The leader’s jersey currently sits upon the shoulder’s of Team Sky’s Lars-Petter Nordhaug; winning it after a dominant display of form during Stage One. He will have the whole team at his disposal in their attempt to win this race, but is unlikely to be afforded the same opportunity he benefited upon in the chaos of the first day. He suits this almost classic style parcour and will no doubt give it everything to keep the jersey by the end of the day. Though Nordhaug is not fancied to win the day, the Norwegian has the grit and determination to limit the winner’s gains and hopefully be crowned champion.
Samuel Sanchez is next best on the general classification and certainly has the ability to take the overall win if he finds himself on good form once again. The BMC rider has a strong team, though will do well to find its entirety at his disposal due to the presence of Greg Van Averamet; Sanchez has the nous to ride this solo if need be and cannot be ruled out.
Belgian classics specialist Greg Van Avermaet sits a further 70 seconds back on teammate Sanchez and will no doubt be an antagonist during the day. They Ardennes style route suits Avermaet and he could certainly double up with Sanchez to create a troublesome headache for an elite breakaway. If both should be present in a race deciding group, Averamaet can attack and allow Sanchez to sit on the wheel of those trying to bring the Belgian back. If timed late enough, Avermaet might be allowed to contest the win solo while others higher up the general classification try to calculate who is a bigger danger to their ambitions; Sanchez possibly taking the overall as a consequence.
Like Samuel Sanchez, Tommy Voeckler is only ten seconds behind Nordhaug and clearly has this race well within his sights. Europcar seldom have qualms when it comes to animating a race and the French outfit will not hesitate to bury themselves in the name of national treasure Voeckler. He enjoys this terrain and has an incredible ability to read a race in the absence of race radios; an attribute which could lay the foundations of a stage or overall win here. If one man is to cause the most hassle and frustration for Team Sky and the peloton during Stage 3, it will surely be Voeckler.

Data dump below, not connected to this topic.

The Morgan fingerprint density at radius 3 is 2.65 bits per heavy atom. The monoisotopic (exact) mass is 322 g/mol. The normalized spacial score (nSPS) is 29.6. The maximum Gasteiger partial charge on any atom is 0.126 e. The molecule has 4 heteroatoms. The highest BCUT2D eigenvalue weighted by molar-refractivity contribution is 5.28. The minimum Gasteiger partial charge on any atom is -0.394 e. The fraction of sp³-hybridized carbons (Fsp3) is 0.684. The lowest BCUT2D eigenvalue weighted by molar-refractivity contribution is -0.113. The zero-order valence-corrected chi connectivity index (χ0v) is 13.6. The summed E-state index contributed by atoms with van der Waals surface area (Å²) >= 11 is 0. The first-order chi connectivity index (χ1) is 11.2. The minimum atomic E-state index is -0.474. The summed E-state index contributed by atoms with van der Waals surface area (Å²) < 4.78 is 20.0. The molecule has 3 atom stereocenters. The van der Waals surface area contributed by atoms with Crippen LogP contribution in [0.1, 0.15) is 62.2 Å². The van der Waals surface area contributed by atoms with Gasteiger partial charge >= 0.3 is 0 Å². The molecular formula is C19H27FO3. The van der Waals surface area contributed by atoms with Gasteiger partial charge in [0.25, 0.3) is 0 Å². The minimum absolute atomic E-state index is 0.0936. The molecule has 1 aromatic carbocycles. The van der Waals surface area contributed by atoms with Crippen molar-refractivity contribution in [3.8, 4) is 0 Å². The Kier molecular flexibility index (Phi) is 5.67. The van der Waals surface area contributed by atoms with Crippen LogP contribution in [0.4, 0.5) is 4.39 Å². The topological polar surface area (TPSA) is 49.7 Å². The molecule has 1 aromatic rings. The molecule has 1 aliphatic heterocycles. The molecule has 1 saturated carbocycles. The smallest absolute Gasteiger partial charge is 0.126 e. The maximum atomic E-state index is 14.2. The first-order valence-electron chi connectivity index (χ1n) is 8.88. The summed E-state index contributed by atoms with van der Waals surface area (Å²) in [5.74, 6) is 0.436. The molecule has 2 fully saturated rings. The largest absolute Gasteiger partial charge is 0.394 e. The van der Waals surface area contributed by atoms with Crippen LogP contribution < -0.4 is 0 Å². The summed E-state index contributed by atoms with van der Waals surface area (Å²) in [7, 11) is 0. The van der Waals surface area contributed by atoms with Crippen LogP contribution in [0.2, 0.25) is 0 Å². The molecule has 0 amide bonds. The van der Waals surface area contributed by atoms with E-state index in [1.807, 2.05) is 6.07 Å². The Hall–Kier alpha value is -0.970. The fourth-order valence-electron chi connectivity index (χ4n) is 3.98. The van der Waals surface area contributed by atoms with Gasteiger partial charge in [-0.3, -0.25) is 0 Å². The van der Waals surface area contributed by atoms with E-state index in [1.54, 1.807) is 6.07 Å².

Cofidis came to this race with little to draw the eye, but now have two riders placed inside the top 10 heading into the final day. Stephane Rosetto was part of the breakaway group which contested Stage One’s conclusion and appears to be flying in regards to form right now; perhaps only missing out on a higher placing due to some overzealous riding in the final moments. Being only 12 seconds down on Nordhaug will surely encourage the Frenchman to have a go at taking this race by the horns and a place upon the podium in Leeds would be great for Cofidis. Anthony Turgis is placed 6th on the general classification and is somewhat of a dark horse for the day; despite being only 20 years old. He won the U23 Liége-Bastogne-Liége last year and evidently copes with this sort of terrain; he potentially offers a similar plan of attack for Cofidis as Sanchez & Avermaet at BMC.
Steven Kruijswijk has not had a great time at this race so far and could try to make his presence here worthwhile during Stage 3. He is unlikely to fear the day’s climbs given a palmares which includes a top 10 finish at the Giro d’Italia; while being almost 17mins down on the general classification will mean any breakaway attempt will provoke little reaction from the peloton. Those from the British scene who could feature in one last breakaway alongside the Dutchman include Liam Holohan, Marcin Bialoblocki and Michael Cuming
1st Greg Van Avermaet 2nd Lars-Petter Nordhaug 3rd Tommy Voeckler
Samuel Sanchez or Tommy Voeckler